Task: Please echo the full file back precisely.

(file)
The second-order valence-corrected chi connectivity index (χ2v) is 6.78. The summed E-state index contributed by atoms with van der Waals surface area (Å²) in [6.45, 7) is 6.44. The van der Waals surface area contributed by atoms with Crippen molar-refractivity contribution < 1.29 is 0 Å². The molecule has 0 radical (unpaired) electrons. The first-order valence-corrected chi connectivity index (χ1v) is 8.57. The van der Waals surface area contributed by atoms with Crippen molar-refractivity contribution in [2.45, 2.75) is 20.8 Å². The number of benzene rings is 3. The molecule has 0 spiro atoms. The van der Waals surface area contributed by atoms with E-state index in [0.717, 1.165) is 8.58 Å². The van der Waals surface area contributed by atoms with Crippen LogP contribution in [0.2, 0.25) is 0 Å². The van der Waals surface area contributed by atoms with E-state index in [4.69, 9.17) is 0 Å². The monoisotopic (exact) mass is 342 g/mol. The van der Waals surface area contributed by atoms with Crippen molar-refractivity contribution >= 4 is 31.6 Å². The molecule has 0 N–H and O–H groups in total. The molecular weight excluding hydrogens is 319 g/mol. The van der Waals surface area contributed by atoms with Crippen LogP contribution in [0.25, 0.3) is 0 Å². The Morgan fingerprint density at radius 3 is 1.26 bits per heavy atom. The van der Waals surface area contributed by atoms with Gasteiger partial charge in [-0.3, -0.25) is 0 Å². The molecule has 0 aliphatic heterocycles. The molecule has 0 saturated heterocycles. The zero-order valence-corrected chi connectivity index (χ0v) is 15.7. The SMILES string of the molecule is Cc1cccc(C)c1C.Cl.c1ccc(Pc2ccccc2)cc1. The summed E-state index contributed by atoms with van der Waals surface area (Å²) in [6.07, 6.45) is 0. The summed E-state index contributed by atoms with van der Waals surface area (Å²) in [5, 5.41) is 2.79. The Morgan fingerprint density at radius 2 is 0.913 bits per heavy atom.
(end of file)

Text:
The second-order valence-corrected chi connectivity index (χ2v) is 6.78. The summed E-state index contributed by atoms with van der Waals surface area (Å²) in [6.45, 7) is 6.44. The van der Waals surface area contributed by atoms with Crippen molar-refractivity contribution < 1.29 is 0 Å². The molecule has 0 radical (unpaired) electrons. The first-order valence-corrected chi connectivity index (χ1v) is 8.57. The van der Waals surface area contributed by atoms with Crippen molar-refractivity contribution in [2.45, 2.75) is 20.8 Å². The number of benzene rings is 3. The molecule has 0 spiro atoms. The van der Waals surface area contributed by atoms with E-state index in [0.717, 1.165) is 8.58 Å². The van der Waals surface area contributed by atoms with Crippen LogP contribution in [0.2, 0.25) is 0 Å². The van der Waals surface area contributed by atoms with E-state index in [4.69, 9.17) is 0 Å². The monoisotopic (exact) mass is 342 g/mol. The van der Waals surface area contributed by atoms with Crippen molar-refractivity contribution >= 4 is 31.6 Å². The molecule has 0 N–H and O–H groups in total. The molecular weight excluding hydrogens is 319 g/mol. The van der Waals surface area contributed by atoms with Crippen LogP contribution in [0.25, 0.3) is 0 Å². The Morgan fingerprint density at radius 3 is 1.26 bits per heavy atom. The van der Waals surface area contributed by atoms with Gasteiger partial charge in [-0.3, -0.25) is 0 Å². The molecule has 0 aliphatic heterocycles. The molecule has 0 saturated heterocycles. The zero-order valence-corrected chi connectivity index (χ0v) is 15.7. The SMILES string of the molecule is Cc1cccc(C)c1C.Cl.c1ccc(Pc2ccccc2)cc1. The summed E-state index contributed by atoms with van der Waals surface area (Å²) in [6.07, 6.45) is 0. The summed E-state index contributed by atoms with van der Waals surface area (Å²) in [5, 5.41) is 2.79. The Morgan fingerprint density at radius 2 is 0.913 bits per heavy atom.